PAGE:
AN ARTIST’S JOURNEY: German renaissance man Albrecht Dürer travelled all around Western Europe learning from other artists. This show follows his journey, with his works and works by those other artists hung side by side. The downside to this is that many of the other painters works feel superior to his, so it’s anti-climactic at times. The upside is that Dürer was a fantastic printmaker, and any chance to see his prints should always be cherished. It’s these smaller works that all visitors should focus on, whether they be of a melancholic winged figure or a knight being accompanied by Death.
Dürer’s Journeys: Travels of a Renaissance Artist at The National Gallery. Until 27 February 2022, £20. ★★★☆☆ (Open daily)
REWRITING HISTORY: A man looks over a mountain, lording it over all he surveys. It’s a familiar scene from a painting by Caspar David Friedrich from the Romantic era of painting. But wait — this time it’s a Black man, and his clothing is definitely not from the 19th century. It’s part of an exhibition of paintings by Kehinde Wiley, taking Romantic paintings and giving them a contemporary Black twist, so persons afloat on a raft are in fact refugees fleeing their homelands. While it’s only a few paintings, they definitely have an impact, both in scale and by covering a topic that’s extremely relevant today as we look back and challenge how the history of Europe has been written. It’s accompanied by a stirring film on six screens that complements the paintings.
Kehinde Wiley: The Prelude at The National Gallery. Until 18 April 2022, free. ★★★★☆ (Open daily)
READY, PLAY: David Shrigley is known for having fun with his playful drawings, and has taken his levity to a new ranking with his Tennis Ball Exchange in Mayfair. Visitors can hand in a used tennis ball, decorated however they like, in exchange for a brand new one, bouncing off the idea of our modern consumer culture where we value new things over old, while also recognising the creativity in the things we often discard. It’s a ball — game, set and match Shrigley.David Shrigley: Mayfair Tennis Ball Exchange at Stephen Friedman Gallery. Until 8 January 2022, free. ★★★★☆ (Tuesday-Saturday)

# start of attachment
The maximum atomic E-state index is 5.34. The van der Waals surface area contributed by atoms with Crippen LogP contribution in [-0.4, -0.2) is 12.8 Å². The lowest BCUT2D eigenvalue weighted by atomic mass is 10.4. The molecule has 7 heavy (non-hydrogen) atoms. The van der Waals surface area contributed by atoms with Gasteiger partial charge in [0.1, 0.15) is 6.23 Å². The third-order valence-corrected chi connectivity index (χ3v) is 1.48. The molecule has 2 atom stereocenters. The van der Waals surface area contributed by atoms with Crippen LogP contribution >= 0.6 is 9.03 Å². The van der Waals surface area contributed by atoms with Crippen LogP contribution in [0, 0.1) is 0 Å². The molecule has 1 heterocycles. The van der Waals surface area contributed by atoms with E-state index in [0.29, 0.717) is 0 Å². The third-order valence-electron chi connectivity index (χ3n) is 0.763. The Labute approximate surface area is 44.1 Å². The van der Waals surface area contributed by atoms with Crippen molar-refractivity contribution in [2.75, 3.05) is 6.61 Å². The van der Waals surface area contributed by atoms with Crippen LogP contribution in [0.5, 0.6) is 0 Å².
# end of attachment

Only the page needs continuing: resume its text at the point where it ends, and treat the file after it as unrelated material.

CHILD’S PLAY: Children play on a precarious ledge and don masks across neighbourhoods in New York, in the candid street photography of Helen Levitt. This selection mixes everyday street scenes with the surreal as people adopt contorted poses on the pavement. While not every photo hits the mark, it’s a show dedicated to a photographer I wasn’t familiar with, and her portfolio definitely merits a major exhibition.
Helen Levitt: In The Street at The Photographers’ Gallery. Until 13 February 2022, £5. ★★★☆☆ (Tuesday-Sunday)
LEAPING THROUGH LANDSCAPES: A horse leaps out over the water into an empty landscape — or is it leaping between the trees? Compare a finished painting by the master of landscapes John Constable to his original sketch — and I use that term loosely, as the ‘sketch’ is a masterpiece in itself. It’s a fascinating look at how an artist formulates a painting, with several sketches on display, even if it’s a rather academic exhibition that’s likely to have niche appeal to landscape painting and Constable enthusiasts.